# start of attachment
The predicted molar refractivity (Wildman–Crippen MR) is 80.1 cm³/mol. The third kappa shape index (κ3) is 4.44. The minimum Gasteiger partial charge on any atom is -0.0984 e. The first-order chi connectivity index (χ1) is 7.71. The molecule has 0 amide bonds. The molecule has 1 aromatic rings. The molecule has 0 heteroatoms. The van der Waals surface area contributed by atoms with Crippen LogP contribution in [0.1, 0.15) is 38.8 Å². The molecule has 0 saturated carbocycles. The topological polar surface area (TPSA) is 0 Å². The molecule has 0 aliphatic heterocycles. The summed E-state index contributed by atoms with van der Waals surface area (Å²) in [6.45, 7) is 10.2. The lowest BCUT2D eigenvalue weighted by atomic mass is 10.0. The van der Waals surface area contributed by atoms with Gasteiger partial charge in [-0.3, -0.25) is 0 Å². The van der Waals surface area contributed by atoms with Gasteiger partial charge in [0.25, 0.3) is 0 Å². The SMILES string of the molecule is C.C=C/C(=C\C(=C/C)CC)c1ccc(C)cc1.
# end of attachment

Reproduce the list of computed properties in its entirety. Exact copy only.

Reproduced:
The predicted molar refractivity (Wildman–Crippen MR) is 80.1 cm³/mol. The third kappa shape index (κ3) is 4.44. The minimum Gasteiger partial charge on any atom is -0.0984 e. The first-order chi connectivity index (χ1) is 7.71. The molecule has 0 amide bonds. The molecule has 1 aromatic rings. The molecule has 0 heteroatoms. The van der Waals surface area contributed by atoms with Crippen LogP contribution in [0.1, 0.15) is 38.8 Å². The molecule has 0 saturated carbocycles. The topological polar surface area (TPSA) is 0 Å². The molecule has 0 aliphatic heterocycles. The summed E-state index contributed by atoms with van der Waals surface area (Å²) in [6.45, 7) is 10.2. The lowest BCUT2D eigenvalue weighted by atomic mass is 10.0. The van der Waals surface area contributed by atoms with Gasteiger partial charge in [-0.3, -0.25) is 0 Å². The van der Waals surface area contributed by atoms with Gasteiger partial charge in [0.25, 0.3) is 0 Å². The SMILES string of the molecule is C.C=C/C(=C\C(=C/C)CC)c1ccc(C)cc1.